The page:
How to Use the Photoshop Pen Tool: A Guide

Actionable Tutorial to Refine Edge in Photoshop for Beginners

This guide will show you how to refine edges in Photoshop . The digital photo is made up of pixels. That provides an opportunity to edit a part of it, such as removing the background. The problem is that it is difficult to make perfect selections. Fortunately, the professional photo editor equips everything you need to fine-tune the selection, like around the hair. If you are annoying the background noise around the main object, let’s handle it right now.

Part 1: How to Refine Edge in Photoshop

Adobe Photoshop includes a wide range of selection tools, like Marquee and Magnetic Lasso. When it comes to refining edges in Photoshop, there is the Refine Edge Tool. To get better results, you can follow the steps below.

Step 1: Open the desired image in your Photoshop, and make a selection with Marquee, Lasso, or Magic Wand tool.

Step 2: Prepare and edit the photo Right-click on the selection, and choose the Refine Edge option on the context menu. Then the Refine Edge dialog will pop up, and there is a range of options.

Step 3: Click and expand the downward icon next to the View option, and decide the view of the selection. Marching Ants , for example, shows the standard selection with the image still visible. The Overlay will add a mask to the background. You can try each of them until you get the desired one.

Step 4: Tick the checkbox next to Smart Radius , which can dramatically affect the appearance of the edge. Then adjust the Radius slider until the edge becomes soft enough.

Step 5: Move to the Adjust Edge section and there are four options: The Smooth option will smooth out the jagged edges. The Feather option makes the edges of the selection natural. The higher the Contrast option, the harsher the edge. The Shift Edge slider controls the size of the selection. By default, it is zero, and a negative value makes the selection smaller.

Step 6: Locate the Output section. The Decontaminate Colors option allows you to remove the color fringes that are created by the contrast between the object and color background. Then pull down the Output To option and select how to use the refined edge in Photoshop.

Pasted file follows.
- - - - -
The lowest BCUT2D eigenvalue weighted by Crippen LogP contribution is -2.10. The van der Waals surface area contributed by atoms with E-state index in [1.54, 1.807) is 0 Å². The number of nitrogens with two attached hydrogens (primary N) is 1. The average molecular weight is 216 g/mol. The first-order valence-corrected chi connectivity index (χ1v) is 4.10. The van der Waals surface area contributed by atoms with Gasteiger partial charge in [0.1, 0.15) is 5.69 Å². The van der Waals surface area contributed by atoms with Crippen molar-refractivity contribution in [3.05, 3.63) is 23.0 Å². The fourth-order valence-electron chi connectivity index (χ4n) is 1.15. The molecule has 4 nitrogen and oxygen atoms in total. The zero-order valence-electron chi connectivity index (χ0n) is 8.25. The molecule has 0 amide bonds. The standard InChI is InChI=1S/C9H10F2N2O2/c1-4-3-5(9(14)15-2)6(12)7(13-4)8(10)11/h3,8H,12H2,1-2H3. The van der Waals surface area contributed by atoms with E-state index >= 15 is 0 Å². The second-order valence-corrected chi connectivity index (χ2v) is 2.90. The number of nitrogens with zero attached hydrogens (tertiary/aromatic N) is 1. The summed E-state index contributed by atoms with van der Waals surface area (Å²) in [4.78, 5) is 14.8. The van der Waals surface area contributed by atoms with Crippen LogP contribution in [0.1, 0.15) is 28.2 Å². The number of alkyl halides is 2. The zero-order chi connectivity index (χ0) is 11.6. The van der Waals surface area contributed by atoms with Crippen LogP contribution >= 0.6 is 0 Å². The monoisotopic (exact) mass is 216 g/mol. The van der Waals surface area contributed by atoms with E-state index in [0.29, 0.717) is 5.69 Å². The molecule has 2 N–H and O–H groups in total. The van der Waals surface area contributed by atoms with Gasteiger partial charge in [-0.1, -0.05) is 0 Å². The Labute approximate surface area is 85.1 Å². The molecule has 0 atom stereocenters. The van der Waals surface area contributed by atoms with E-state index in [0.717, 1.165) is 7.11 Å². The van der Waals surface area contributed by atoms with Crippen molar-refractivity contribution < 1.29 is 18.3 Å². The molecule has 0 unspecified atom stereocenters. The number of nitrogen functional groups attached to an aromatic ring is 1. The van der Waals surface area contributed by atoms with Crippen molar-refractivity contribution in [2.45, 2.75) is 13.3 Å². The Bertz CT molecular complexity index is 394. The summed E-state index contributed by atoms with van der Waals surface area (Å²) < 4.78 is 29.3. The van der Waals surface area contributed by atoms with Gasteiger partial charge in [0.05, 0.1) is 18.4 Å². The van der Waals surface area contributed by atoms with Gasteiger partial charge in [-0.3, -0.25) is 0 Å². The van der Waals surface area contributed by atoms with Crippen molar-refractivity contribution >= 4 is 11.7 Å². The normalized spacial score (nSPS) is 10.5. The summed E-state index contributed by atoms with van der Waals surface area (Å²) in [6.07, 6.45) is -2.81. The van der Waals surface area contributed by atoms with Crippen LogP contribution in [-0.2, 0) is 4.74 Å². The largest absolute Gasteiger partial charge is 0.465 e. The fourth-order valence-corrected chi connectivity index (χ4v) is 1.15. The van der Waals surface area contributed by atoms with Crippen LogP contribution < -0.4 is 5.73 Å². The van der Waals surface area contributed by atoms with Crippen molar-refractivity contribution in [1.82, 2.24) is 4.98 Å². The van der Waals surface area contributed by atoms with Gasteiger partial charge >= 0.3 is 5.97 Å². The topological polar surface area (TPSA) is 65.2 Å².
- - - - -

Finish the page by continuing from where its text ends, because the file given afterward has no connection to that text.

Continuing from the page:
How to Change Background In Photoshop [Video]


You are welcome to this tutorial – How to Easily Change the Background of any picture in Photoshop.

You can agree with me that most of the works under Graphics Designs require changing either the background or some parts of the picture you are working on.

Therefore, this tutorial is considered one of the most essential things one needs to learn in the Designing Academy.

In this tutorial, we shall learn how to change the background of any picture or object and as well replace it with a new desired one using Photoshop.

There are many ways to change the background in Photoshop.

These ways will be realizable through some tools in Photoshop.

The Youtube Tutorial – How to Change Background of Any Picture in Photoshop

In this tutorial, we will employ the ‘QUICK SELECTION TOOL’. We shall learn how to use other tools like Polygonal Lasso Tool, Eraser Tool, and the Pen Tool to do the related (but more complex) exercise in the next tutorial.

The Quick Selection Tool is one of the tools in Photoshop that allows one to select a part or some parts in any picture and manipulate, remove, or copy it out to a different layer.

Let’s Get Started;


Open the Picture in Photoshop

The first step to take is to bring in the picture you want to work on in Photoshop. The simplest way to do this is to press ‘Ctrl O’ if you are using Windows, or ‘Cmd O’ if you are using Apple. It will bring out a window right away for you to select the particular picture you want to work on.

After locating the folder and the particular picture, simply double click on it and it will open in Photoshop, or simply left-click once to highlight the picture and then click on the ‘open’ button right below.

N/B: If you want to open more than one picture at the same time, simply click on the first one, and click on the rest while holding the ‘Ctrl’ button.

It is advisable to rename the pictures with simple and short words so that when you open them, the Photoshop window screen will accommodate all and make them easy to access. But if you uploaded many, it will show you an arrow (>>) right at the top which you can click at any time to see all the stuff you have loaded.


Duplicate the Layer and Grab the ‘Quick Selection Tool’

The second step is duplicating the layer (the picture you opened) for backup. Although this is optional, but it advisable (especially for beginners) to backup the layer in case a mistake occurs.

To duplicate, Do this;

Press ‘Ctrl D’ if you are using windows or ‘Cmd D’ if you are using an apple.